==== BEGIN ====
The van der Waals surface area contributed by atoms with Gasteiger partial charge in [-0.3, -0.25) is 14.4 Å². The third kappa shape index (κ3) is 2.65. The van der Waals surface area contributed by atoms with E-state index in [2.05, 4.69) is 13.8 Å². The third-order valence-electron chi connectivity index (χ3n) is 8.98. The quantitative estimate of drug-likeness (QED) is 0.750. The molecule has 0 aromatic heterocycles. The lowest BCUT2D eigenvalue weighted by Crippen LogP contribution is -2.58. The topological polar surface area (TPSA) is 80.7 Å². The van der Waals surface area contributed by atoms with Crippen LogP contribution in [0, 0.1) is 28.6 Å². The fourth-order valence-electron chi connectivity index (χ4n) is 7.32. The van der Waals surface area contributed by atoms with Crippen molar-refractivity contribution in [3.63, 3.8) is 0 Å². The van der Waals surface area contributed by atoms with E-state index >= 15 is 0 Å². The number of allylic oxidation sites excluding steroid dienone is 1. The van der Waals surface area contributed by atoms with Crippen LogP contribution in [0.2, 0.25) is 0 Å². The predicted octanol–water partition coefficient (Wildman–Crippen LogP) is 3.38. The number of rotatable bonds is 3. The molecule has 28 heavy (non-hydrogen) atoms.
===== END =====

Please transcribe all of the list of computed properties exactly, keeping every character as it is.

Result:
The van der Waals surface area contributed by atoms with Gasteiger partial charge in [-0.3, -0.25) is 14.4 Å². The third kappa shape index (κ3) is 2.65. The van der Waals surface area contributed by atoms with E-state index in [2.05, 4.69) is 13.8 Å². The third-order valence-electron chi connectivity index (χ3n) is 8.98. The quantitative estimate of drug-likeness (QED) is 0.750. The molecule has 0 aromatic heterocycles. The lowest BCUT2D eigenvalue weighted by Crippen LogP contribution is -2.58. The topological polar surface area (TPSA) is 80.7 Å². The van der Waals surface area contributed by atoms with Crippen LogP contribution in [0, 0.1) is 28.6 Å². The fourth-order valence-electron chi connectivity index (χ4n) is 7.32. The van der Waals surface area contributed by atoms with Crippen molar-refractivity contribution in [3.63, 3.8) is 0 Å². The van der Waals surface area contributed by atoms with E-state index >= 15 is 0 Å². The number of allylic oxidation sites excluding steroid dienone is 1. The van der Waals surface area contributed by atoms with Crippen LogP contribution in [0.2, 0.25) is 0 Å². The predicted octanol–water partition coefficient (Wildman–Crippen LogP) is 3.38. The number of rotatable bonds is 3. The molecule has 28 heavy (non-hydrogen) atoms.